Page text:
Panel: Determinants of and Policy Options for Reducing Racial/Ethnic Achievement Gaps Across the U.S.
(Social Equity)

Friday, November 3, 2017: 8:30 AM-10:00 AM
Stetson F (Hyatt Regency Chicago)

*Names in bold indicate Presenter

Panel Organizers:  Laura E. Bellows, Duke University
Panel Chairs:  Jennifer Bell-Ellwanger, U.S. Department of Education
Discussants:  Sean Reardon, Stanford University and Ajay Chaudry, Independent

Something in the Water? The Role of Lead Contamination in Educational Disparities
Lucy Sorensen1, Ashley Fox1, Heyjie Jung2 and Erika G. Martin1, (1)State University of New York at Albany, (2)Arizona State University

The Impact of Full-Day Kindergarten on Achievement Gaps
Chloe Gibbs, University of Notre Dame

In 1966, the Coleman Report asserted that schools play little role in generating differences in student achievement by race/ethnicity. Since that time, researchers have debated the relative importance of different factors both within schools – and outside of schools – in contributing to racial/ethnic achievement gaps. Yet clear policy solutions remain elusive.  In part, researchers have had limited ability to investigate the determinants of  “achievement gaps” because estimates of these disparities across different geographies were not comparable. The recent release from the Stanford Education Data Archive (SEDA) of black-white and Hispanic-white achievement gaps in school districts across the United States provides researchers with new opportunities to examine the social, economic, and institutional determinants of these disparities. Although black and Hispanic students score below white students in the vast majority of school districts, gaps vary dramatically across the country. This panel includes four papers, each of which uses geographic and/or temporal variation in achievement gaps to investigate what factors may create, sustain, or alleviate disparities.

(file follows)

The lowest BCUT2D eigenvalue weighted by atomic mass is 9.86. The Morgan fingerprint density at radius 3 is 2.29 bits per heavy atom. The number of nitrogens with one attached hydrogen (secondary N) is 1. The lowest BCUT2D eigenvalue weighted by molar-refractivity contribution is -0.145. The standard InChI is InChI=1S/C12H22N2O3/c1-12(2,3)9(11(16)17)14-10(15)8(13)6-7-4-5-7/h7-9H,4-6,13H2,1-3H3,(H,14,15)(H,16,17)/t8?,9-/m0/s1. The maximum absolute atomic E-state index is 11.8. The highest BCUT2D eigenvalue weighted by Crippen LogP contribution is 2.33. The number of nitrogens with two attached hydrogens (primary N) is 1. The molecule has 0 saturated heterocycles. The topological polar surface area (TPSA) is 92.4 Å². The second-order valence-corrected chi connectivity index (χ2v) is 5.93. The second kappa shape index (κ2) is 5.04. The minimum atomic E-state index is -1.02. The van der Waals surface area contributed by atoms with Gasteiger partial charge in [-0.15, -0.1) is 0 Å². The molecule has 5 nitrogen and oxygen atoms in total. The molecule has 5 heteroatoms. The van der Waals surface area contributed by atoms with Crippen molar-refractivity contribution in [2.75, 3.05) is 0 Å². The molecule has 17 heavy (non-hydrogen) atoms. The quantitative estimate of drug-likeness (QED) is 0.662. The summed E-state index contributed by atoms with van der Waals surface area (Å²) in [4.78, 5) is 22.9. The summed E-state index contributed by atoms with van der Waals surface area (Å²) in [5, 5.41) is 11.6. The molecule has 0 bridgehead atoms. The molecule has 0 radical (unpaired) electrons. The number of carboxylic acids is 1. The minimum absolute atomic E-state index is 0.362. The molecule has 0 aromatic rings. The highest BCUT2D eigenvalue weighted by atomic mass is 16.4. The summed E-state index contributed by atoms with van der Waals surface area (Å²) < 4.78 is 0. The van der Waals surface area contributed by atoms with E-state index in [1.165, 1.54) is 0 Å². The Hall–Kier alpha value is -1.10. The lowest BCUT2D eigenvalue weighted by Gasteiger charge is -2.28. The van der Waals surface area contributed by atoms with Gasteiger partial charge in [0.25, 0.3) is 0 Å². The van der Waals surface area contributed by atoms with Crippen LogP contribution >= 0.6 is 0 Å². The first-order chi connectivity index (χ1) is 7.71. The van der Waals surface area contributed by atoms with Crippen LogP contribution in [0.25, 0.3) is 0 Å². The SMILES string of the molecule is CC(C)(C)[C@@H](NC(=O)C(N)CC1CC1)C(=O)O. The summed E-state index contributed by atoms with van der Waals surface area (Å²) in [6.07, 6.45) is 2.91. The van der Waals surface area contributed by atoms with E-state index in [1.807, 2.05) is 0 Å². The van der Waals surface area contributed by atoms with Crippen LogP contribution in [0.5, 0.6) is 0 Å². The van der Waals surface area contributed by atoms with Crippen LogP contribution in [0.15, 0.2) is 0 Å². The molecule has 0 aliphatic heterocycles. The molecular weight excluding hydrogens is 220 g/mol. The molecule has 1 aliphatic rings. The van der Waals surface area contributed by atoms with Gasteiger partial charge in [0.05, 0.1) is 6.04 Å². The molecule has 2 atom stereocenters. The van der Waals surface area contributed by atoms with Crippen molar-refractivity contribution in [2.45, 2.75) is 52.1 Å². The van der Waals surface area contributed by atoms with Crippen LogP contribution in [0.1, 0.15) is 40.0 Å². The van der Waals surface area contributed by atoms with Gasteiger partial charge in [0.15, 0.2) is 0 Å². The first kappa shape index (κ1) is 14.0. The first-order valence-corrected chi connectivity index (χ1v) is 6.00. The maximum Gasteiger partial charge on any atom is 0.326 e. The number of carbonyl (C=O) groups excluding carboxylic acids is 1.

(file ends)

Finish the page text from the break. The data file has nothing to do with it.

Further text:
The first two papers, “Something in the Water? The Role of Lead Contamination in Educational Disparities” and “The Impact of Full-day Kindergarten on Achievement Gaps,” examine the early determinants of disparities in academic achievement. As much of the black-white and Hispanic-white achievement gaps appear at the beginning of students’ schooling careers, understanding the role of early policy interventions is of vital importance. The first paper matches data from SEDA with data on children’s blood lead levels – as well as information on lead hazard control grants – to investigate the impacts of lead poisoning prevention on student test scores and achievement gaps.  The second paper uses variation in the implementation of full-day Kindergarten across states and over time to examine the impacts of access to full-day Kindergarten on student test scores and achievement gaps.

The third and fourth papers, “Crime and Inequality in Academic Achievement across School Districts in the United States” and “Immigration Enforcement Policy and Hispanic-White Achievement Gaps,” both examine the role that community stress may play in academic achievement. The third paper investigates the effects of violent and property crime on student achievement, as well as on the black-white and Hispanic-white achievement gaps. The fourth paper examines the effects of recent increases in immigration enforcement in the U.S. interior on Hispanic-white achievement gaps by using staggered implementation of partnerships between local law enforcement and Immigration and Customs Enforcement (ICE).

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